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Women In House

In the early hours of a frosty October 16th, a group of 50 students led by Jade Chong- Smith, Casey McDermott and Talitha Calder, embarked on a journey to Ottawa. Linking these women was an interest in taking a closer look at the Canadian political mechanism from the perspective of female senators and members-of-Parliament. The students in question were chosen from over 150 applicants to partake in McGill’s Women in House program.

The initiative, started in 2001 by McGill’s very own Galit Dobner and Chi Nguyen, presents a non-partisan, fully subsidized opportunity to female students enrolled in any field of study at McGill, graduate and undergraduate alike, to visit Parliament Hill and listen to panel discussions and shadow a female MP or Senator.

The initiative, unique throughout Canada, is a response to the under-representation of women that occurs at all levels of Canadian governance. Although the program is definitely a step in the right direction, hoping to help female students become more interested in and acquainted with becoming politically involved, statistics still report a disappointing 22% of the House of Commons are women, while the Senate is composed of 33% women.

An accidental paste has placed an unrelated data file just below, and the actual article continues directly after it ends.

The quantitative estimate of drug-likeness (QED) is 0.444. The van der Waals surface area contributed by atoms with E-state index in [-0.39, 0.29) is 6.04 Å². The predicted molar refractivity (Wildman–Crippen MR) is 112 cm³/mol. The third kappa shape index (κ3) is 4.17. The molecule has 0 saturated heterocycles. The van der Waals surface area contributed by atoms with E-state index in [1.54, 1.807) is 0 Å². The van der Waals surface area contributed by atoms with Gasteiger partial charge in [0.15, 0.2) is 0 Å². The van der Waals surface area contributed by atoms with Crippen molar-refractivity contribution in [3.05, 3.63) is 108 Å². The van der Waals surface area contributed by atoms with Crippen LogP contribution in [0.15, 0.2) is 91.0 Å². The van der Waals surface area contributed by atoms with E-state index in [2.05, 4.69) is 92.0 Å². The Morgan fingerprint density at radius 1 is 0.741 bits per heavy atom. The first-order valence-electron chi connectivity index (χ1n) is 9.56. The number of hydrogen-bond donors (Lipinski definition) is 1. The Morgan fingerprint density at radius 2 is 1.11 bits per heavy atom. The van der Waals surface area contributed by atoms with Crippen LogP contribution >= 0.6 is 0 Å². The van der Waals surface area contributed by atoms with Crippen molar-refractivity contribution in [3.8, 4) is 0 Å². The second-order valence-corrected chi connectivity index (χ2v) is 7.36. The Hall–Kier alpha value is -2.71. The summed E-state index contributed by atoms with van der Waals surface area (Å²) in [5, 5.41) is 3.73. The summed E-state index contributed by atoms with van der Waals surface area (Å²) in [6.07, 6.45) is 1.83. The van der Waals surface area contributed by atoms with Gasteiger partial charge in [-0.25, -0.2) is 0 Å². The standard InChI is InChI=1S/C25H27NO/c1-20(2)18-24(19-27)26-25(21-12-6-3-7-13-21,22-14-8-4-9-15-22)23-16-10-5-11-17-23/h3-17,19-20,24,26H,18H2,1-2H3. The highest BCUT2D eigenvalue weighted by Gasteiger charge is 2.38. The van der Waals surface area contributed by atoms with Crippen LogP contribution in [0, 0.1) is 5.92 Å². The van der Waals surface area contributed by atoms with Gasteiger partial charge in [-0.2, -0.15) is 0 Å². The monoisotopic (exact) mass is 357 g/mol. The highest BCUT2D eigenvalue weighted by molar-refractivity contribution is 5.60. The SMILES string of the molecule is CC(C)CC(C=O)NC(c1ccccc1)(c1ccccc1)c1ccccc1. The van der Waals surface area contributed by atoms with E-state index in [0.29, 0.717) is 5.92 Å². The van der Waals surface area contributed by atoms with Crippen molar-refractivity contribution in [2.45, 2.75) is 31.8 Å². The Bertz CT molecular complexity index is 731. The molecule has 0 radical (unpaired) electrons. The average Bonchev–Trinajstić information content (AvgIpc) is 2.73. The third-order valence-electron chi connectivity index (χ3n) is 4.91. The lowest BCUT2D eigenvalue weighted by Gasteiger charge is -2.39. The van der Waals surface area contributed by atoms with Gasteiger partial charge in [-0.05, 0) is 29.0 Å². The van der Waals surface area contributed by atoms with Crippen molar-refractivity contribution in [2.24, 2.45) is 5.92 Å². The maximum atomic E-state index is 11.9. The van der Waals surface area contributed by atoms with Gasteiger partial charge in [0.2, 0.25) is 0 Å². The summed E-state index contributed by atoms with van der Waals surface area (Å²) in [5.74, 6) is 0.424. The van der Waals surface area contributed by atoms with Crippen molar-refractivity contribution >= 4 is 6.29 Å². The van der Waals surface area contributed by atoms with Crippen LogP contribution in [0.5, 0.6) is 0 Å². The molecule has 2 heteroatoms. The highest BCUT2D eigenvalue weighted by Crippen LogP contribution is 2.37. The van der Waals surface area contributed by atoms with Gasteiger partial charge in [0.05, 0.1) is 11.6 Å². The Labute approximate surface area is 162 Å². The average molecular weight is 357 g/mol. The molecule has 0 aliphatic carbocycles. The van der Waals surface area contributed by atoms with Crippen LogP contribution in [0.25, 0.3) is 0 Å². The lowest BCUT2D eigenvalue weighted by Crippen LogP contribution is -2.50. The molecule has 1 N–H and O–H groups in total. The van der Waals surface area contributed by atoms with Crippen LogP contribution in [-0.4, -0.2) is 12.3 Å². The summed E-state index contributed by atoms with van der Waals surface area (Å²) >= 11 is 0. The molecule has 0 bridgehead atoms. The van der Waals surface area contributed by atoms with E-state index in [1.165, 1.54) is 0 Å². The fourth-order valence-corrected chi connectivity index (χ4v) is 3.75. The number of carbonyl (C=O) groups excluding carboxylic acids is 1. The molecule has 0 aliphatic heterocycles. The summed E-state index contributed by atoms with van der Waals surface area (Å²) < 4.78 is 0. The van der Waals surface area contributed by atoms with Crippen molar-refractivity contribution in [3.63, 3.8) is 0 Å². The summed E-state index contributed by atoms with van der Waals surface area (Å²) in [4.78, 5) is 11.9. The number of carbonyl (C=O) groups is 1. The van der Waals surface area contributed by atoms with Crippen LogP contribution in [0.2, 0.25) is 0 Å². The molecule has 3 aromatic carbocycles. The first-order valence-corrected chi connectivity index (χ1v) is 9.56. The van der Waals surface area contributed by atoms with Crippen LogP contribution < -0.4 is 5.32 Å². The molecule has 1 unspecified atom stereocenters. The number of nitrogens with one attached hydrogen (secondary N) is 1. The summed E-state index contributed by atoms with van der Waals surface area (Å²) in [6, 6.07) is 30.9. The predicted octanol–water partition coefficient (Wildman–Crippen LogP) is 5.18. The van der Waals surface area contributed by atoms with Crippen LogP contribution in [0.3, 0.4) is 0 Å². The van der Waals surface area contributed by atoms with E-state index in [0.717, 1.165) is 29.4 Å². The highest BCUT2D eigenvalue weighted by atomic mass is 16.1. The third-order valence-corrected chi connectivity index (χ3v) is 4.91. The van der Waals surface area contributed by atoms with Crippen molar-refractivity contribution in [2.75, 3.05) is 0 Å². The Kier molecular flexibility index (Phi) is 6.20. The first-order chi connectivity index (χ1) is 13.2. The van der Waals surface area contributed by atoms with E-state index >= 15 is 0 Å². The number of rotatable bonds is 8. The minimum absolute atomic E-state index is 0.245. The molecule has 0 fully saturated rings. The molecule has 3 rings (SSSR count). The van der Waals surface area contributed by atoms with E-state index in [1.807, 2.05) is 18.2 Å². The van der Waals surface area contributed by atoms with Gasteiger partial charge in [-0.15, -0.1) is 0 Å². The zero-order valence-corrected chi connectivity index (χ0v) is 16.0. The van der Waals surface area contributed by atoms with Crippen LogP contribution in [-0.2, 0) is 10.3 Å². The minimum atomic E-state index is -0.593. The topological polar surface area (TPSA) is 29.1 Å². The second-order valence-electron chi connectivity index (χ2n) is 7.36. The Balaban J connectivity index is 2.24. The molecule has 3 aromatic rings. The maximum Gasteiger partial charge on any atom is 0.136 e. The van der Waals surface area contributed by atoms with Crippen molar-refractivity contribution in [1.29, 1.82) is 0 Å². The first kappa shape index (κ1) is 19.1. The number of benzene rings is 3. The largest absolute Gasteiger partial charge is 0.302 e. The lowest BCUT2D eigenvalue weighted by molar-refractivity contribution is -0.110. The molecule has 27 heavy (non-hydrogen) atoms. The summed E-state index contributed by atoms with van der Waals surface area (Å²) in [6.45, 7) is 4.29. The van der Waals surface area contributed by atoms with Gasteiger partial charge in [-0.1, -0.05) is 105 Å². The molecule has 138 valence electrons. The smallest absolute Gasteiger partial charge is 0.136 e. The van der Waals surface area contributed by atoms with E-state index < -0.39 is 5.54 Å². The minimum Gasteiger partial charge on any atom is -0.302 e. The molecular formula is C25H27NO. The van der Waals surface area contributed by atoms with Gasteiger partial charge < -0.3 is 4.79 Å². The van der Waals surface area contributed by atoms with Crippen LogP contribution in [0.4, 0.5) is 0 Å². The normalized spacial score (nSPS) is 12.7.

Women in House attracts the likes of Nancy Peckford, director of Equal Voice, Susan Delacourt, the Toronto Star’s Senior Writer in Ottawa, and Jacquie Laroque, who was named a Top 100 lobbyist of 2011 by the Hill Times, to share their own experiences in politics. These women were joined by some 50 MPs and Senators in agreeing to be shadowed by the student participants.


As I see it (myself being a participant) the significance of the trip comes as a result of the close contact participant and politician are able to have. There is a tremendous amount to be learnt from high profile women who have broken gender barriers to thrive in the male-dominated political sphere. It’s like when characters in a book come to life. It is one thing to read the biography of a role model but so long as they’re on TV and Newspaper front pages, these trailblazers stand atop pedestals, seemingly far away from our day-to-day realities. Once the realization hits that these women followed a path not dissimilar to that of our own collegiettes™, an indispensable confidence arises. We are no closer than needed to take the steps toward assuming a position in politics. With this knowledge and potential, we can begin changing the long-term composition of economic, social and political spheres. Women in House is a life changing experience that demonstrates just how able we are as women to effect meaningful change. 

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